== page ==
As of this writing (2012), the Vikrant will be defensed by 4 x 76mm Otobreda dual-purpose cannons and backed by several surface-to-air missile emplacements . For short-ranged work against incoming aircraft or missiles, a digitally-controlled Close-In Weapon System (CIWS) will be installed. A Selex RAN-40L L-band early warning radar system will be part of the defensive network of sensor and systems processing.
Dimensionally, the INS Vikrant will sport a running length of 860 feet with a beam of 200 feet and a draught of 28 feet. She will be conventionally-powered by 4 x General Electric LM2500+ series gas turbines developing power to two shafts. Maximum speed in ideal conditions is estimated at 28 knots with an operational range out to 7,500 miles. Her crew complement will consist of 1,400 officers, sailors, airmen and mechanics.
Make no mistake, the Vikrant endeavor is of great importance to the Navy of India. In terms of national pride, the initiative cannot be understated. However, this being its first “true” indigenous carrier-design-and-building attempt undertaken by the country, it has seen (and will continue to see) its fair share of challenges regarding available materials, experience, technological and engineering know-how to see the project to completion in a satisfactory way. To this end, the program has already surmounted several logistical obstacles presented though supply delays have been noted. Until the Vikrant gains further traction in its quest to become India’s first home-grown carrier, the Navy will make due with its aging INS Viraat and fleet of outgoing Sea Harrier aircraft. The rise of the Chinese aircraft carrier fleet and commitment of the US Navy in the Pacific should do well to push the Indian initiative along.
Indian Military Measures After Chinese New Aircraft Launch
Indian Military planners have already set the ball rolling and have initiated development of multiple anti-ship missile (AShM) projects and some with ‘Carrier-Killer’ capabilities to ensure that Chineses Aircraft carrier won’t be able to dominate over Indian Navy in Indian Ocean Region (IOR).
BrahMos Block 3: When First Indo-Russian Joint venture PJ-10 was test fired in 2001 it was instantly was dubbed as ‘Carrier-Killer’ due to its ability to fly at supersonic regime which also had enough kinetic and firepower to take down ship as big as an aircraft carrier , but narration was quickly changed since at that time both Pakistan and China didn’t possess any aircraft carriers and the message could have been simply misinterpreted by Americans as a threat to their Super Carriers .Key improvements like S manoeuvre and Steep drive capabilities have only made it India’s potent ‘Carrier-Killer’ AShM system.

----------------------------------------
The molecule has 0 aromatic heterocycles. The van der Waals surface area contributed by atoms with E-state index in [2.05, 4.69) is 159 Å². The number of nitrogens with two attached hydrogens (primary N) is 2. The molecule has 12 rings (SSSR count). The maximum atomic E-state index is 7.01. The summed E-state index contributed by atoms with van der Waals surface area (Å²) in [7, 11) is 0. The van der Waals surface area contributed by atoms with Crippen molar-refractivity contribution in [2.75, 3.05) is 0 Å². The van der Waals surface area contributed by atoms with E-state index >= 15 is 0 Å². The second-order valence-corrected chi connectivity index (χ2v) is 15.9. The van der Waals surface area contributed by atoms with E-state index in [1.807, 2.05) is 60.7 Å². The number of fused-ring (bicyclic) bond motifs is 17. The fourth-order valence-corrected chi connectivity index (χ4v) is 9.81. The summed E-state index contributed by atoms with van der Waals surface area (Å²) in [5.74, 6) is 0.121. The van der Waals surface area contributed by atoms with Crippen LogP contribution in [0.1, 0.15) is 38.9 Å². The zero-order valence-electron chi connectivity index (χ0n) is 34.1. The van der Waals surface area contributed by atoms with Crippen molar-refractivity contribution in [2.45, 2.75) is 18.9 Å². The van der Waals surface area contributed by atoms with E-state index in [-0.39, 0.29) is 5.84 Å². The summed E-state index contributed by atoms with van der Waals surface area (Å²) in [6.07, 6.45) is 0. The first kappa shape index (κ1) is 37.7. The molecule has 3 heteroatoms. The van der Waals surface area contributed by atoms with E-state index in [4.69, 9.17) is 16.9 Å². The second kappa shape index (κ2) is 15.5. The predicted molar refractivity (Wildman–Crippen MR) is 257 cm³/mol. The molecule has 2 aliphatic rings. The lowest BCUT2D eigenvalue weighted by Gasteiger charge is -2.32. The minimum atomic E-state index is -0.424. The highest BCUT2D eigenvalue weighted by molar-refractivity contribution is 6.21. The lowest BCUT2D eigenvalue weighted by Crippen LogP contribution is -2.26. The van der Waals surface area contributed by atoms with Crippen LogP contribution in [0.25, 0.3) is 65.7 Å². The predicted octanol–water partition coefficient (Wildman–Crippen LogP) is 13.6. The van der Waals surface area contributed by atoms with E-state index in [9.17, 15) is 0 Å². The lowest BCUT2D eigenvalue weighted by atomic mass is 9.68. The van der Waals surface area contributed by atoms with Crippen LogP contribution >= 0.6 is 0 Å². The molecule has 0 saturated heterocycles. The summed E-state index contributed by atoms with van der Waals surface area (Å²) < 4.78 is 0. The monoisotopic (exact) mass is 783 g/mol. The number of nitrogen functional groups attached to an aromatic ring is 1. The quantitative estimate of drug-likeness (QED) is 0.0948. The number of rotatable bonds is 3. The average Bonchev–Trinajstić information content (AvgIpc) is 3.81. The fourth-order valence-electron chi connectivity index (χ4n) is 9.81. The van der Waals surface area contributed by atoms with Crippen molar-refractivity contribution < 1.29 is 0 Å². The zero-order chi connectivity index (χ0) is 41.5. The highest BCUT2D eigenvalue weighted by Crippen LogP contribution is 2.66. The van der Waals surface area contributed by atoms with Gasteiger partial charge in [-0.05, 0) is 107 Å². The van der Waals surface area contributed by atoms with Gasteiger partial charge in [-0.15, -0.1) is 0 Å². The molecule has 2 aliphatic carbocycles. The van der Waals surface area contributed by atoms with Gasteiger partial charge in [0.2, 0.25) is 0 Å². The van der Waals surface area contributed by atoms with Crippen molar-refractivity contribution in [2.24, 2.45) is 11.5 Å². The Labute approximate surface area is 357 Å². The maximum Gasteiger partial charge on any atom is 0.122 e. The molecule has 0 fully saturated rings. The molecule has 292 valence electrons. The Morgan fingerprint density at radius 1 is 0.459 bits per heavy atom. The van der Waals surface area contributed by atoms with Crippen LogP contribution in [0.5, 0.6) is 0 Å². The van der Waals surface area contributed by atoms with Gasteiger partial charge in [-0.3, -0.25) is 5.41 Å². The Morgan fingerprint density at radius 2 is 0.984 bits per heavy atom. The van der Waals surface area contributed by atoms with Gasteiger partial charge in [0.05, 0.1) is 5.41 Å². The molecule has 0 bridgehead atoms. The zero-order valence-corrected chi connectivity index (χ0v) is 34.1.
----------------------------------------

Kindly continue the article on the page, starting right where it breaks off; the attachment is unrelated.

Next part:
Naval Nirbhay: the Last block in India’s AShM family will be low-cost Cruise missile which can be launched from Surface and Sub-surface Naval platforms to target other warships. Delays in the development of Land-based Nirbhay has considerably delayed the program but the intention to develop a Naval variant of Sub-sonic Nirbhay cruise missile has been cleared by Indian Navy.
As Soon as China launched first home-grown aircraft carrier, India is abuzz with a deliberate leak or just an Internet chatter on Possibility of second nuclear-powered ballistic missile submarine being built by India dubbed officially S-3 will break cover my end of this year.
The second Arihant-class submarine also known as ” INS Aridhaman ” has been under construction from 2010-12 in Ship Building Centre in Visakhapatnam.
Indian media reports hints Aridhaman might already have seen its soft launch sometime back after reports of outfitting work completed emerged a few years back. INS Arihant which was launched in July 2009 already has been inducted into Indian Navy
INS Aridhaman is the second nuclear-powered ballistic missile submarine being built by India. She is being built under the Advanced Technology Vessel (ATV) project to build nuclear submarines at the Ship Building Centre in Visakhapatnam. Even though the same class as INS Arihant, she will feature 8 launch tubes instead of the 4 giving her double the firepower of Arihant. Thus she could carry 24 K-15 Sagarika short range SLBMs or 8 K-4 long range SLBMs. She will also feature more powerful reactor than her predecessor.
The boat will have a seven-blade propeller powered by a pressurised water reactor. She can achieve a maximum speed of 12–15 knots (22–28 km/h) on water surface and 24 knots (44 km/h) underwater.
The submarine has eight launch tubes in its hump. She can carry up to 24 K-15 Sagarika missiles (each with a range of 750 km or 470 mi), or 8 of the under-development K-4 missiles (with a range of 3,500 km or 2,200 mi).